- Middle market struggle. Households in the middle market are on the same wavelength. In a 2014 LIMRA survey, these consumers said their top two financial goals were saving enough for retirement and building an emergency fund. However, 57 percent admitted they do not regularly save, according to LIMRA. Half said they would need to borrow to cover a $5,000 financial emergency, and one-third said they have non-mortgage debt of $25,000 or more.
- Retirement savings not main priority. Although Americans lead the world in retirement planning (75 percent report saving for retirement compared to the international average of 62 percent), 81 percent admit that saving for retirement is not their main priority, according to global bank HSBC. Three-fourths (76 percent) said they’ve seen retirement savings impacted by significant events such as buying a home, unemployment, divorce or illness. For many, paying off a mortgage or other debts is the biggest barrier to saving (57 percent among Americans; 46 percent globally). A third (33 percent) said they either have stopped or reduced saving for their children’s education to prioritize debt repayments. This is based on a global survey in the second half of 2014; the U.S. responses were from 1,000 working age and retired adults.
- Running out of money. More than a third of all households (36 percent) told researchers for the Center for Financial Services Innovation that they frequently or occasionally run out of money before the end of the month. In addition, 43 percent said they struggle to keep up with bills and credit payments; 28 percent said they had less than $1,000 in liquid savings, and 30 percent said they could make ends meet for only three months or less in event of a sudden drop in income. Less than half (45 percent) expressed confidence in their ability to meet their long-term goals for financial security, the center said. This was based on responses from more than 7,100 U.S. adults in 2014.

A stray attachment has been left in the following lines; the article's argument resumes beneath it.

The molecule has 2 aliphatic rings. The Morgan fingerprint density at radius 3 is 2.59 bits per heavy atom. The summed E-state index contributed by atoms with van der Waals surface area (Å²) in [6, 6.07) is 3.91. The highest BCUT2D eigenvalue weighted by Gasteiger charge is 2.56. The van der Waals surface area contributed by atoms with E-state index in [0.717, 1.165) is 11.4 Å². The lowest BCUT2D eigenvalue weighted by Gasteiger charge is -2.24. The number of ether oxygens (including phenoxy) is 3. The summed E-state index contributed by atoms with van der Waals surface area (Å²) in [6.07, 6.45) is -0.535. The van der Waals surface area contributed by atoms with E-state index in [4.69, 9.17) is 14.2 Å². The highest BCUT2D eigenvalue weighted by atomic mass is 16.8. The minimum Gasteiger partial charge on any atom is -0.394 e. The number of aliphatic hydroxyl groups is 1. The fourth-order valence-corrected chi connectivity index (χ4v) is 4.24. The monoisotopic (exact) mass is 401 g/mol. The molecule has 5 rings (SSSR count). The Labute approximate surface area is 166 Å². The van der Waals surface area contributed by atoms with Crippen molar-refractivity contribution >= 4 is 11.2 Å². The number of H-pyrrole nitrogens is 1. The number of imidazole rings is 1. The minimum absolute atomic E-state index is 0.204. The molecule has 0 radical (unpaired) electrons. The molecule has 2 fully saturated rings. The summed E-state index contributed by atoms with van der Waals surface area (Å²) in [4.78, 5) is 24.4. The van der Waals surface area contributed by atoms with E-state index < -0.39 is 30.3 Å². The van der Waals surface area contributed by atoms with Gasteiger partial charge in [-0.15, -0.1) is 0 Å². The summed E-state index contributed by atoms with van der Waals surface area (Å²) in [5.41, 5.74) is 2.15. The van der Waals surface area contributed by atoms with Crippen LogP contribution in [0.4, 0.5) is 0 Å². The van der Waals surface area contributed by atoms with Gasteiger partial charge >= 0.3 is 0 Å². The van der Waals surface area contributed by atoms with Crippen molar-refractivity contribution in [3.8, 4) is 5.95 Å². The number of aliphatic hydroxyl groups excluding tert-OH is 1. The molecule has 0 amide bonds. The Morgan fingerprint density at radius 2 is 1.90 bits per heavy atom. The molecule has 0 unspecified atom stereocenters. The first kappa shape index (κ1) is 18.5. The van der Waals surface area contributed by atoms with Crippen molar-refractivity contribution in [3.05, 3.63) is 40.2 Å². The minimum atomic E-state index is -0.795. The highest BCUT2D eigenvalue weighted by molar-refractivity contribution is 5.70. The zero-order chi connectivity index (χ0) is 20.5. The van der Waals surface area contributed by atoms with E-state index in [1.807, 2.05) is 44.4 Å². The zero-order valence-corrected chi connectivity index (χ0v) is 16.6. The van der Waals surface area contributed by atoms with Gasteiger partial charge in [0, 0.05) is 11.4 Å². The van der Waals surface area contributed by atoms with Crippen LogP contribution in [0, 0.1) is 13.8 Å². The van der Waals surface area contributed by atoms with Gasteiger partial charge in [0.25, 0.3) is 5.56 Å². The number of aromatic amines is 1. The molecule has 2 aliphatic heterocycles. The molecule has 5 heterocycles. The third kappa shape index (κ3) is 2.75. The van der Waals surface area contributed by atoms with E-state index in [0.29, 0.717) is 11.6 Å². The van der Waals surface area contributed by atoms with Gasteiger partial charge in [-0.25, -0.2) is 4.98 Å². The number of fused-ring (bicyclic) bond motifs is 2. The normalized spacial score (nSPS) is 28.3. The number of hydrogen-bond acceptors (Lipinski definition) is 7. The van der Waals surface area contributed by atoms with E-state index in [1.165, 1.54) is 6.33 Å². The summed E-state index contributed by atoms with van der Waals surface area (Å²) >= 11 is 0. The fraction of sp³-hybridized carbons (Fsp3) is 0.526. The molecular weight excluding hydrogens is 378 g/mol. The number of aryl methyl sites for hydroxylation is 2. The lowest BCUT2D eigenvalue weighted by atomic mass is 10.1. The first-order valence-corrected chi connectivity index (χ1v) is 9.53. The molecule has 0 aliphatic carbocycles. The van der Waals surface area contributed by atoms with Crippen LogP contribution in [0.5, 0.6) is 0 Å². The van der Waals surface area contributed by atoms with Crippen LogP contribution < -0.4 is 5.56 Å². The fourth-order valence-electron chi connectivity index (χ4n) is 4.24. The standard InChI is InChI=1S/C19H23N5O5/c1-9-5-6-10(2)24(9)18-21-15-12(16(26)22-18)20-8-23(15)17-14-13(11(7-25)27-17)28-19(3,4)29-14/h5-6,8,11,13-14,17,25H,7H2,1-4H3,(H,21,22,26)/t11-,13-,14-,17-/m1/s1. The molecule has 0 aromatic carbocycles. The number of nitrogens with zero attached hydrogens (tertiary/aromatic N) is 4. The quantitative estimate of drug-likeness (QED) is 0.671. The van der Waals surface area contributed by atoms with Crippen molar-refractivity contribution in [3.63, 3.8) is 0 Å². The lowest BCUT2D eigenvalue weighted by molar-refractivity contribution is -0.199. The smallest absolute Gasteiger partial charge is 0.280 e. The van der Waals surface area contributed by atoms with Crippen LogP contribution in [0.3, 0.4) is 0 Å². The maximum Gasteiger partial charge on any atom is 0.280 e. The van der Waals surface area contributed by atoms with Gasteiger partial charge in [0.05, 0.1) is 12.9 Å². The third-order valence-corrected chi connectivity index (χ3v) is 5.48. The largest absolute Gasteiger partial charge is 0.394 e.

On a more positive note, several researchers commented in their reports that improvements are possible and that some consumers have certain behaviors that support savings goals.
For example, the Center for Financial Services Innovation found that people who have a “planned savings habit” are four times more likely to be in a financially healthy segment than those who do not have such a habit.
The HSBC researchers noted that as the U.S. continues to recover from the global economic downturn, reporting “41 percent of pre-retirees feel more optimistic about their financial prospects than they did one year ago.”
"Most Americans want to be better at saving money,” Casey Bond, managing editor at GOBankingRates, observed upon release of the firm’s savings results. “They just don't know how to do that.”
Consumers will need some assistance, LIMRA concluded. As much as they want to achieve their financial goals, American consumers are saying they need help in order to save more, the researcher said.
InsuranceNewsNet Editor-at-Large Linda Koco, MBA, specializes in life insurance, annuities and income planning. Linda can be reached at firstname.lastname@example.org.